The range of ale of offer is simply immense. From gloriously smoky stouts to fragrant pale ales, there are beers of all styles, colours and percentages. From Hopstar to Brewdog and Marble to Arbour, the only thing that unifies this diversity of booze is that every ale will be from a British microbrewery. They aren’t just impeccably looked after though, these beers have been mollycoddled into a state of perfection. Yes, if the sweet lord firstly existed, and secondly, worked in cellar management, he’d fit at the Oak, and not just because of the beard.

But surely such constantly changing ale can be mystifying to minds dulled by a diet of mundane Bests and poorly kept IPAs? Well it could, except for the cleverly positioned glass in front of each pump. For these are examples not samples, and their colour and condition reveals more about the beer than any educated guess based on percentages or pump-clip information. Generous tastes of each drink are offered though, and without the muttering that others pubs often proffer with each mouthful. And if that isn’t enough information, you can also always ask the bar staff’s opinion, because as the sheer amount of facial hair on show demonstrates, these guys know a lot about beer.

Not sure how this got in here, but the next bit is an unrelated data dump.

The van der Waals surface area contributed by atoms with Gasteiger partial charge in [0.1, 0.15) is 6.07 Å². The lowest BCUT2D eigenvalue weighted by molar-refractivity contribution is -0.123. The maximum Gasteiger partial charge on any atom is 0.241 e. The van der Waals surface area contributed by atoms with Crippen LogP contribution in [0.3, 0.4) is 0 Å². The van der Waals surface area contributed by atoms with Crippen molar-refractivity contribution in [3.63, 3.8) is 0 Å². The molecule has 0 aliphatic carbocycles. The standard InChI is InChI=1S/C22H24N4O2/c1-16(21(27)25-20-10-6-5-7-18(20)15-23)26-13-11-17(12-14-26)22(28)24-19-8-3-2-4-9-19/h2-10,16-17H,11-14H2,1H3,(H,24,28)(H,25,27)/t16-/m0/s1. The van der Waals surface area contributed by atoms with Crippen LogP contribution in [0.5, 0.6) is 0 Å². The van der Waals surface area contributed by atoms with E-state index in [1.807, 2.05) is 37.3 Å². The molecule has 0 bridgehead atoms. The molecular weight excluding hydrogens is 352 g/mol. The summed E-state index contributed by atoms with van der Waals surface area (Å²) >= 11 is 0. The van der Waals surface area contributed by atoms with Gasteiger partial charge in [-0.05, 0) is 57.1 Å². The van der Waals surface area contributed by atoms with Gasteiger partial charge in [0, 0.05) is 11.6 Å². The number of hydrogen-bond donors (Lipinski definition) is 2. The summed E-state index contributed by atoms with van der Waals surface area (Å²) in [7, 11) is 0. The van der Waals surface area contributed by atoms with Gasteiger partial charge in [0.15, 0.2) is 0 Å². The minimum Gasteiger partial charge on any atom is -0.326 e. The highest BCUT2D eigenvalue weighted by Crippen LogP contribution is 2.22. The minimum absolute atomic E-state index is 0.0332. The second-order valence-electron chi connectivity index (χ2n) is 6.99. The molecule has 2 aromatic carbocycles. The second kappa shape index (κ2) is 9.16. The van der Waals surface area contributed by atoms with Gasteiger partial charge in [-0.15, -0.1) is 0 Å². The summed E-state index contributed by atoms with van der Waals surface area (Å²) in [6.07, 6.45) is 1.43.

If the ever-evolving ale list isn’t to your taste, the Oak can still draw you in; with local artist’s work on the walls, a real fire in winter, two Czech lagers and a Belgian beer on draft. There is also music too. Played by groups of all sizes, styles and standards, it is performed at seemingly random times and on differing days. The Wednesday night Irish free-for-all is the only real fixture, which at least makes the twee twiddlings of the endless jigs and reels easily dodged.